Recipe of The Week
Baja Tacos with grilled pineapple and Pico de Gallo.
By The Well Seasoned Traveler
What better meal on a steamy Florida night than an assortment of tacos with a cold beverage of your choice. This week we go to Baja California. My compulsive mania to go to the “end of the road” while visiting Ensenada, took me to La Bufadora in Bahia Papilote, on the far southern end. There I met Lidia, who runs a busy and noisy taqueria where conversations in German, Swedish, English and half a dozen other languages of patrons from the world over sitting at the white plastic tables mix with the sizzling sounds of the flat grill, a perennial puffing from a pressure cooker and the traditional fish frying Comal from the open kitchen, the staff happily yelling orders above the general ambient noise. It is most definitely Mexico. No two buts about it. The air permeated by the smells of burning charcoal, roasted meat, onions and spices, Lidia’s is, like many things in Mexico, a family affair. The whole family participates in one way or another to serve a volume of patrons that rivals the busiest New York deli. Sitting down for a casual conversation, Lidia confided the secret of her successful tacos with a smile “simplicidad” she told me, “People tend to overthink and complicate recipes” “The best things are simple” simple ingredients treated with respect. In the right proportions, is all you need, that is her take on food. So today I give you, not a recipe, but a way of life. Let go of the stress of the day, get into comfortable clothes, sharpen your favorite knife, and grab the ingredients. We are going to make authentic Baja shrimp tacos. If you do not like shrimp, or do not eat them for whatever reason, substitute them for fish, or beef, or even Maitake mushrooms if you are vegan or vegetarian. The process is the same, fast, simple, and delicious.
INGREDIENTS (feeds four guests or one hungry Mexican) get your ingredients HERE
2 pounds fresh shrimp or 1 pound fish filet or 1 pound skirt steak, or 1-pound Maitake mushrooms.
1 large onion sliced to taste
1 head of coarsely chopped garlic
1 cup of Pico de Gallo
1 cubed pineapple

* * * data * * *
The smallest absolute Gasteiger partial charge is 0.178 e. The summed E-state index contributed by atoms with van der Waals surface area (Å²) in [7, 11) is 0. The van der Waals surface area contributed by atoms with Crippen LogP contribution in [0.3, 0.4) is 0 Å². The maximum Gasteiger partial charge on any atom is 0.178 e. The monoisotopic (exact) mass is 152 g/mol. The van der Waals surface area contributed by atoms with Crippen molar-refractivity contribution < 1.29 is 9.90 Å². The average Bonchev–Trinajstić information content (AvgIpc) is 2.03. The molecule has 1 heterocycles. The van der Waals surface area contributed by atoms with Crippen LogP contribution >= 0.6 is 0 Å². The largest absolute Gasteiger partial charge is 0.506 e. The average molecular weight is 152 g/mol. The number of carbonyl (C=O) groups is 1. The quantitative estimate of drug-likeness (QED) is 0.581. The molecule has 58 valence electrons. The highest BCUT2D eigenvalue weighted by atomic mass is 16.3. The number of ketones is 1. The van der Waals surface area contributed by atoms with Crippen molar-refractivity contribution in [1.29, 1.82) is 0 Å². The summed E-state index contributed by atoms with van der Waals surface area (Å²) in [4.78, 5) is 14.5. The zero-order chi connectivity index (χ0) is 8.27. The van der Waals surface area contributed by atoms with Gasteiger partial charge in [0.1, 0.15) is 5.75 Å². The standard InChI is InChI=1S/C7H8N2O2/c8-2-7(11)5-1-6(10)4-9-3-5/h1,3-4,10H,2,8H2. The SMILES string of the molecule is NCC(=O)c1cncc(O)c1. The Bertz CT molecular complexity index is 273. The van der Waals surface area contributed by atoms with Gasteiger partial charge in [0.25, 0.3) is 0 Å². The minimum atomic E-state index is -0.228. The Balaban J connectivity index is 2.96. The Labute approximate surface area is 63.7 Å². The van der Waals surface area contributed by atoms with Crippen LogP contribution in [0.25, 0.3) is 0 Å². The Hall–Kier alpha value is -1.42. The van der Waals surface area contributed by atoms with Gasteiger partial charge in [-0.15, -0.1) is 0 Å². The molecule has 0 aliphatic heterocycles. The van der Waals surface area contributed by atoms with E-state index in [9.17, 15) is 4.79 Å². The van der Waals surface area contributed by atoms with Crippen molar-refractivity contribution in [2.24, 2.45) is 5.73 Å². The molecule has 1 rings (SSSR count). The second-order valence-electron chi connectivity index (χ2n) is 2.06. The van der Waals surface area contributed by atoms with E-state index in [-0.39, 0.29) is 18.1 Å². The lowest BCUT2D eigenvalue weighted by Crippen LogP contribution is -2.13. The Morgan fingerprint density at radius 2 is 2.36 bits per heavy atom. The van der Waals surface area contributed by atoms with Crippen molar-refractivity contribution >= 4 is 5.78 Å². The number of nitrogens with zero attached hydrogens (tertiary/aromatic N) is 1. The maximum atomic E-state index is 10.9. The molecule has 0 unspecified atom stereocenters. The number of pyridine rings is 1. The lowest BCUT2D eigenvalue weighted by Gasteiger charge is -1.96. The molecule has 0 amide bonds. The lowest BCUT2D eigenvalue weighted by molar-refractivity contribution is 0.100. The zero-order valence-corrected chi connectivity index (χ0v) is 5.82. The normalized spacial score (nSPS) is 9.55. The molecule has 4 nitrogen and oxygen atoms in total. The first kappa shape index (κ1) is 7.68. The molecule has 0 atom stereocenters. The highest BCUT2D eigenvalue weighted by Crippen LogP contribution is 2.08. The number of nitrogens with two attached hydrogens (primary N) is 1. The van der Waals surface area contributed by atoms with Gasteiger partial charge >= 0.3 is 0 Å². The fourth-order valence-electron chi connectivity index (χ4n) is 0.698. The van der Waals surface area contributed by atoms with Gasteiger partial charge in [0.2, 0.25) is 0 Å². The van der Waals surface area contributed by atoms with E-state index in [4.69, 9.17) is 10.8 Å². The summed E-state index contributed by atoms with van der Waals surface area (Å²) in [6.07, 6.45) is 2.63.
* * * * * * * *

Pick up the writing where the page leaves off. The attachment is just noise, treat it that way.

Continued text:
1 tablespoon ground cumin
1 cup Mexican crema or sour cream (they are not the same believe me)
2 cups of shredded cabbage
½ cup apple vinegar
1 tablespoon sugar
1 bunch cilantro
Lime or lemon to taste
Taco size tortillas corn or flour
Whatever you are using for your tacos, shrimp or otherwise the basic rule is simple. Use a piping hot surface, be it a griddle, a heavy bottom stainless steel, or a cast iron skillet, it must be able to sear and cook your food in thirty seconds, that, will give you a perfectly seared juicy filling for your tacos. It is not important if you let your fillings rest before you serve them, nobody eats a piping hot taco anyway, however everybody appreciates a crunchy well-seasoned filling, even if it is only warm, especially if you have a cold beer in your hand, and the Pacific Ocean is crashing on the shores of Baja Ensenada.
In the professional kitchen we call it prepping. The French call it “mise en place” All it is, is preparing the ingredients you are going to cook with and arranging them in the order you are going to use them.
The ingredient that will take the longest to prepare, will be the cabbage, as you must shred it and pickle it, so it will have the acidity to counter-balance the taco filling. Yes, you can cheat and buy a bag of Coleslaw at your local market. Make sure it is the “angel hair” version or you will run into problems later.
Shred the cabbage on a fine gauge shredder, mix the apple vinegar with an equal amount of water, a pinch of salt, and the sugar. Let it rest for at least an hour. Drain and pat dry, reserve.
Shrimp: remove head, shell and tails off shrimp. Mix cumin, garlic, salt, and a pinch of sugar (for caramelization) with a minimal amount of water until it forms a paste, mix shrimp with paste, and let rest until ready to fire.
Use the same method with fish, beef, mushrooms, or any filling you are using.
Pico de Gallo: literally “rooster’s beak” (I have no clue why it is called that). All it is, is finely chopped onion and tomato. Texture of a relish. Prepare ahead of time and drain. It will shed a lot of juice you want to discard, or it will make your taco soggy. You are also welcome to use the Salsa Fresca offered with this recipe.
Get your crema or sour cream ready to pour on your tacos, or condition in a serving vessel where people can help themselves. Let’s see… Did we forget anything? Ah yes take a swig of whatever you are having.
Heat your pan until piping hot, in excess of 350 degrees Fahrenheit.
Sauté your sliced onions. Until translucent. Reserve. If you do not do onions skip this step.
Drop your cubed pineapple in the pan and toss around until it half-caramelizes and there are burnt marks on parts of it. Quickly remove and reserve. Do not let burn.
Drop the filling (shrimp, fish, beef, mushroom) and sear until crispy and fully cooked. Remove immediately. Set aside.
Assemble the tacos by laying a bottom of cabbage, followed by a layer of onions, a layer
of filling, a layer of grilled pineapple, some Pico de Gallo and a bit of chopped cilantro.
Drizzle with crema and enjoy.
Lidia's Tacos in Baja California